Regular involvement in religious activities goes hand in hand with better physical health and a longer life, according to a statistical analysis of 42 independent studies published since 1977 that have addressed this issue.
Scientists now need to examine the pressing matter of what causes the association between religious activity and mortality, asserts a team led by psychologist Michael E. McCullough of the National Institute for Healthcare Research in Rockville, Md.
“This is a phenomenon that deserves a lot more research attention than it has traditionally received,” says McCullough.
Religious involvement may have an association with good health and long life for several reasons, he and his coworkers theorize. First, spiritual pursuits may attract people who shun risky behaviors, such as smoking and alcohol use, as well as discourage such behaviors. Second, religious activities may increase social contacts and marital stability. Third, positive attitudes and emotions may lead to both good physical health and regular religious involvement.
The researchers’ statistical analysis, published in the May Health Psychology, included data for a total of 125,826 participants. Investigations took place largely in North America among Christian and Jewish volunteers.
McCullough’s team focused in particular on the minority of studies in which self-reports distinguished between public and private religious involvement. The former includes attending services at a church or synagogue and devoting spare time to organized religious activities, whereas the latter centers on internal spiritual feelings and praying when alone.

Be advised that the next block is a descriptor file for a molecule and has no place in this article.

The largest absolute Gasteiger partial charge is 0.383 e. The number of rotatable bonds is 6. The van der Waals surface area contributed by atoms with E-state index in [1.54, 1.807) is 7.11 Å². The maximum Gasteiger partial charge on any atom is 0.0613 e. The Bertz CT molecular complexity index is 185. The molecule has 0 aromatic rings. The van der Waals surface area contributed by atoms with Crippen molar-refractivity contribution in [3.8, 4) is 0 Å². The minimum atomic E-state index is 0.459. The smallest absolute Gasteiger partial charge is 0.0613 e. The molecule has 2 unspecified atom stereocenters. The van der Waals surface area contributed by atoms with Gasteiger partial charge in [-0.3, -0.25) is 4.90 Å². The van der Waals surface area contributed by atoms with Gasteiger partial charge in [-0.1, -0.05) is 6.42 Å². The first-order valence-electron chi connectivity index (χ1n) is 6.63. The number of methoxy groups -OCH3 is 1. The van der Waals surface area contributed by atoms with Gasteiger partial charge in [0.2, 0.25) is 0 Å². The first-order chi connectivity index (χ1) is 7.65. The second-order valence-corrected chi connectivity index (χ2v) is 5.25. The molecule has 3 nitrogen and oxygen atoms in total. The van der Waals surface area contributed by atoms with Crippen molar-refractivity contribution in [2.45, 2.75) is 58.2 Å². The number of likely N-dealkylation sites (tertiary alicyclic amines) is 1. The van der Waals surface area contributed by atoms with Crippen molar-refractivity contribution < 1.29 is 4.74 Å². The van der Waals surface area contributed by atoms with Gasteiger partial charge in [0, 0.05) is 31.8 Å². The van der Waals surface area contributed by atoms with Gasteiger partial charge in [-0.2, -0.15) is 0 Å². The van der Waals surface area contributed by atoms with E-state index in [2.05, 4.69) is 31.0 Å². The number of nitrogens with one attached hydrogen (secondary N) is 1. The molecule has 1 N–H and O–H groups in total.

Measures of overall death rates for participants drew on all officially recorded causes, including accidents and illnesses.
Religious involvement, especially the public type, showed a statistically significant relationship to higher survival rates, the scientists say. Other factors that displayed a comparable link to longer life included being relatively young, well educated, in good physical health, and part of a supportive social circle.
George A. Kaplan, a social epidemiologist at the University of Michigan in Ann Arbor, expresses skepticism about the new report. “There are only a handful of good studies on religion and physical health,” so mixing them with many inferior studies “doesn’t tell us much more than we know already,” he says.
“There is absolutely no basis for recommending religiosity as a preventive strategy [in health care],” Kaplan says.
He coauthored a 1997 investigation that was included in the statistical analysis by McCullough’s group. That project tracked deaths in a large sample of adults in northern California over 28 years. Volunteers who cited high levels of religious belief tended to live longer than those who didn’t. Religious participants also exhibited less depression associated with job loss and other stresses that were out of their direct control but showed more depression linked with marital and other relationship problems.
Researchers face daunting problems in assessing religiousness, Kaplan says. For instance, he points out, questionnaires or even brief interviews may not accurately reveal the depth of a person’s religious faith.